Commentary

Cliff Lee not the only issue for Yankees

The Rangers' ace will be a key factor in the ALCS moving forward, but not the only one

Updated: October 18, 2010, 1:41 PM ET
By Andrew Marchand | ESPNNewYork.com

NEW YORK -- The deadlocked ALCS is now a best-of-five series and it is in the exact position the New York Yankees feared.

Texas Rangers ace Cliff Lee is getting the ball in what is essentially Game 1 of the series. If the Yankees don't take advantage of their home field over the next three games, then Lee will have a good chance to pitch twice.

While Lee is firmly on the marquee for this series, he is not the only factor.

Here are four other issues the Yankees will have to overcome to win the ALCS:

1. The "buy one base, get one free" sale must stop

In Game 2, the only thing Elvis Andrus didn't steal from Jorge Posada was his best friend, Derek Jeter.

[+] EnlargeJorge Posada
Stephen Dunn/Getty ImagesJorge Posada has struggled throwing runners out this postseason.
Not being able to prevent stolen bases is a major issue for the Yankees. Andy Pettitte could minimize that some in Game 3, but, opposed by Lee, Posada also must block balls better. The Yankees can't continually give up an extra 90 feet.

When A.J. Burnett is on the mound, Francisco Cervelli will catch. The duo was awful at throwing out runners during the regular season.

The Rangers were one of the best teams in baseball at taking extra bases all year. There is every reason to believe they will continue to be aggressive. It could be the difference in the series.

2. If they don't start they will be finished

When the Yankees were in their BCC (before CC Sabathia) era, they were championship-less for eight years largely because they pitched like they have in the first two games of the ALCS. That is how seasons end early.

Burnett has put extra pressure on the big three (Sabathia, Pettitte and Phil Hughes) because they have to overcome the weak link.

Pettitte thought the long layoff hurt Sabathia and Hughes. Each lasted just four innings in Texas over the weekend.

Pettitte will have a longer break than both Sabathia and Hughes. By pushing Pettitte back to Game 3, Yankees manager Joe Girardi has given Pettitte 10 days between starts.

3. It is money time for A-Rod and Tex

Since Robinson Cano looks so good at the plate, ask yourself this question: If you were Rangers manager Ron Washington, would you rather face Cano in a big spot or the two batters who precede him in the order? It is an interesting question, no doubt.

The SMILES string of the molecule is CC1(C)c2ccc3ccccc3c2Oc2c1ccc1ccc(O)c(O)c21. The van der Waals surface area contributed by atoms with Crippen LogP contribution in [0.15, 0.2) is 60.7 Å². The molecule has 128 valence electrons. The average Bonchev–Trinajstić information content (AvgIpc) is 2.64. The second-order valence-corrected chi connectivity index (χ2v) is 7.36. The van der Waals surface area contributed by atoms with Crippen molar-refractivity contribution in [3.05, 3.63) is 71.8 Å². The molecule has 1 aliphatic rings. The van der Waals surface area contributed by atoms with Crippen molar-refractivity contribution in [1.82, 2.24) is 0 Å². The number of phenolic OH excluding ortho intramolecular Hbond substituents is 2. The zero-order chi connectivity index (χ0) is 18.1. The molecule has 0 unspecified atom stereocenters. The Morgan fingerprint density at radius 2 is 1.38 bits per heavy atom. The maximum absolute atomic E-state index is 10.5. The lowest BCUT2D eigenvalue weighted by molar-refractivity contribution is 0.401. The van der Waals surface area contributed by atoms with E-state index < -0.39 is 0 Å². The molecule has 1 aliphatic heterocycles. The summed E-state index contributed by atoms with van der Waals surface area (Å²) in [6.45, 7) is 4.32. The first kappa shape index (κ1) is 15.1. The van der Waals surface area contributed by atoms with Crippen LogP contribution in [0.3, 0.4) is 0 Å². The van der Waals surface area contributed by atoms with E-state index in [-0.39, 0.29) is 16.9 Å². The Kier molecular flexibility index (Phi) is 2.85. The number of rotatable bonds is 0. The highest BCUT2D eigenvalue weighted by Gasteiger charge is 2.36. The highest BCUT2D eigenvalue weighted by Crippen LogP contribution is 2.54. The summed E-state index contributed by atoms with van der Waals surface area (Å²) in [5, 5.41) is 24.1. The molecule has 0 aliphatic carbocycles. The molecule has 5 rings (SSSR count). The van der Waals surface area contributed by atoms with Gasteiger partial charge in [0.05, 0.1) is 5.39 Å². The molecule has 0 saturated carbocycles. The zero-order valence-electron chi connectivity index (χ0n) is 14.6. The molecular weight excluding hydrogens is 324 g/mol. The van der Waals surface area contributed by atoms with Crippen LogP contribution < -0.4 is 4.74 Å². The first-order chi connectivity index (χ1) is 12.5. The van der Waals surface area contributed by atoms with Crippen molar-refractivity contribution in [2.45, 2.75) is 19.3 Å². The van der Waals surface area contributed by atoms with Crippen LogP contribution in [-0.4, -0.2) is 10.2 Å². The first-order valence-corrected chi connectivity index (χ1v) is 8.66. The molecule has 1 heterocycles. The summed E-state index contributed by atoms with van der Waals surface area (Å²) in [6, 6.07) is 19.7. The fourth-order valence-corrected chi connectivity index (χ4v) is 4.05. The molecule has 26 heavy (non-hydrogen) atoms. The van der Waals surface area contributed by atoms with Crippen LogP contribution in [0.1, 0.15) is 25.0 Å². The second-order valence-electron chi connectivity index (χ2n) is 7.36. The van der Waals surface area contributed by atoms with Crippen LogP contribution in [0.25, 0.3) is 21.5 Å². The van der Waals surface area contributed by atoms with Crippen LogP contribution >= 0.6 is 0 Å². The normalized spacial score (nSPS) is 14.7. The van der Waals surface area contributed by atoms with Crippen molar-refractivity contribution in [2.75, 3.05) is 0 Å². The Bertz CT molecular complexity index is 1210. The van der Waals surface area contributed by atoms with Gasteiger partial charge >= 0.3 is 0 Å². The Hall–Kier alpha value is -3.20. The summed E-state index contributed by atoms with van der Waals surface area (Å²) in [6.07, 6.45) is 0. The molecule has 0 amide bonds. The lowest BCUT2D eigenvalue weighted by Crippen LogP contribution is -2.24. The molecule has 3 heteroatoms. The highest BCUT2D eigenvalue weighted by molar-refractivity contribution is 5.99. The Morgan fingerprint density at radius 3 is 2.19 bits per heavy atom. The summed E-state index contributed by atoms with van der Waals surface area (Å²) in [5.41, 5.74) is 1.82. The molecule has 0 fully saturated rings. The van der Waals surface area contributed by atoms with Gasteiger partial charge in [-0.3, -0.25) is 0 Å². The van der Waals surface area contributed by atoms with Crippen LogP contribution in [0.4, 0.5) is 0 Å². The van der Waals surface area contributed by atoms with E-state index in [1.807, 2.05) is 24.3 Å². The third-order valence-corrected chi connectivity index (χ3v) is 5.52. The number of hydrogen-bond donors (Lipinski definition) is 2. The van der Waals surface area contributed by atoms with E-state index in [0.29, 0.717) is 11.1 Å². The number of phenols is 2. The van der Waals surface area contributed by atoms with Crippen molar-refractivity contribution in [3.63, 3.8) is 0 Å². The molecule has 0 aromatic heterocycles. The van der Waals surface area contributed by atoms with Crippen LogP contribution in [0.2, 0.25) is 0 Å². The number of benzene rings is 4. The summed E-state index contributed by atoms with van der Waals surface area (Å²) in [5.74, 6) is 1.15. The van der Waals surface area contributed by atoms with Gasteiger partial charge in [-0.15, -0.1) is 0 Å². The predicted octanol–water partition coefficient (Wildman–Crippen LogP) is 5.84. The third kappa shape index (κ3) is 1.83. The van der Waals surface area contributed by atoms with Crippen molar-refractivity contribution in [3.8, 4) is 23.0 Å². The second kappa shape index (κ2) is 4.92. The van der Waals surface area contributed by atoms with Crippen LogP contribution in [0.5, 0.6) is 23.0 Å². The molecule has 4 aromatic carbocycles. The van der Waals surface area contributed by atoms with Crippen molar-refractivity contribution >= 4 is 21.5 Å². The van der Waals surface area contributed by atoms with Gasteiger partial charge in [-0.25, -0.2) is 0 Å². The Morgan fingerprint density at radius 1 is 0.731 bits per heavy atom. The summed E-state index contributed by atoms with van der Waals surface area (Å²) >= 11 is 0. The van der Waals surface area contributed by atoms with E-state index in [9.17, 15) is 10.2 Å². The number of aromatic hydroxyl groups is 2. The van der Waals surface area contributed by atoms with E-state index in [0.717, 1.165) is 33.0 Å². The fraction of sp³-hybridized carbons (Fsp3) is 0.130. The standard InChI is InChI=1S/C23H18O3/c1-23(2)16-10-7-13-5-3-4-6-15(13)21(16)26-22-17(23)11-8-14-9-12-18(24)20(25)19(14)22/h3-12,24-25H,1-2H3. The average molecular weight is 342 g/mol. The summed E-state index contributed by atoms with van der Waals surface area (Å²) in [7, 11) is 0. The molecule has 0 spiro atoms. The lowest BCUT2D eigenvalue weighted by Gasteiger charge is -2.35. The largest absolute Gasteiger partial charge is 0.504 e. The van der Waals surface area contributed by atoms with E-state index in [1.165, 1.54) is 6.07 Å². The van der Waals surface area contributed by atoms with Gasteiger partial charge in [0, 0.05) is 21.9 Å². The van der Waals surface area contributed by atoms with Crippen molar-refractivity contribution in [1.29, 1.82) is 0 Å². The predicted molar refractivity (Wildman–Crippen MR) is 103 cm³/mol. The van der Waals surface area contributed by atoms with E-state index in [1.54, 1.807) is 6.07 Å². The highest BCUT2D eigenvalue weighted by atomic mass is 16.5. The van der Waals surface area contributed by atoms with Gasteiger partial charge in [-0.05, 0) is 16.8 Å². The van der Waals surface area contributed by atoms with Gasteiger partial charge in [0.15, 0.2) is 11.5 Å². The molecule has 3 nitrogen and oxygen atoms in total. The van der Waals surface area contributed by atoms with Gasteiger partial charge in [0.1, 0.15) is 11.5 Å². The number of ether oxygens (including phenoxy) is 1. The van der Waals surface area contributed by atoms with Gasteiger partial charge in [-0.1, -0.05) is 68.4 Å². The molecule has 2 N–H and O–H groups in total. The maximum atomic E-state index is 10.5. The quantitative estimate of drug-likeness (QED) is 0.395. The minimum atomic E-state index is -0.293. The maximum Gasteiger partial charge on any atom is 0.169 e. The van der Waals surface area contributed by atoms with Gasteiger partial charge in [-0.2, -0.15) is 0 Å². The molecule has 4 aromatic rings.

Any way you look at it, Mark Teixeira and Alex Rodriguez have contacts for hundreds of millions of dollars for these moments.

They were 2-for-18 in the first two games. A-Rod had both hits, including the big two-run single in the eighth inning of Game 1. He also scored the winning run.

Still, the Rangers have dominated the Yankees for 17 of the 18 innings of this series. Without the eighth inning of Game 1, the Yankees have been outscored 12-3. They have been out-hit (.302 to .197).

[+] EnlargeJoe Girardi
Matthew Emmons/US PresswireCan Joe Girardi maintain his calm demeanor throughout the postseason?
You can't take Saturday's eighth away from the Yankees, but you also can't deny that the Rangers have dominated every other inning.

4. Can this Joe be cool?

Girardi has won 15 of his 20 playoff games. The closest thing he has come to managing a playoff game with tension was Game 2 of the 2009 World Series. Burnett won that game and the Yankees never looked back.

The thing that former manager Joe Torre would bring to hot situations was cool. Girardi is wound as tight as the laces on a baseball.

The tension could pervade the clubhouse. Of course, the Yankees have such a veteran, professional team that it might not matter.

That is why it is hard to quantify how much of an impact Girardi has had on his 15-5 postseason record.

It is also one of the reasons the Yankees -- while they value Girardi -- don't think he is irreplaceable and have no plans to get in a bidding war if the Chicago Cubs potentially offer huge money to Girardi.

Andrew Marchand covers baseball for ESPNNewYork.com. You can follow him on Twitter.

More from ESPNNewYork.com »

Andrew Marchand is a senior writer for ESPNNewYork. He also regularly contributes to SportsCenter, Baseball Tonight, ESPNews, ESPN New York 98.7 FM and ESPN Radio. He joined ESPN in 2007 after nine years at the New York Post. Follow Andrew on Twitter »

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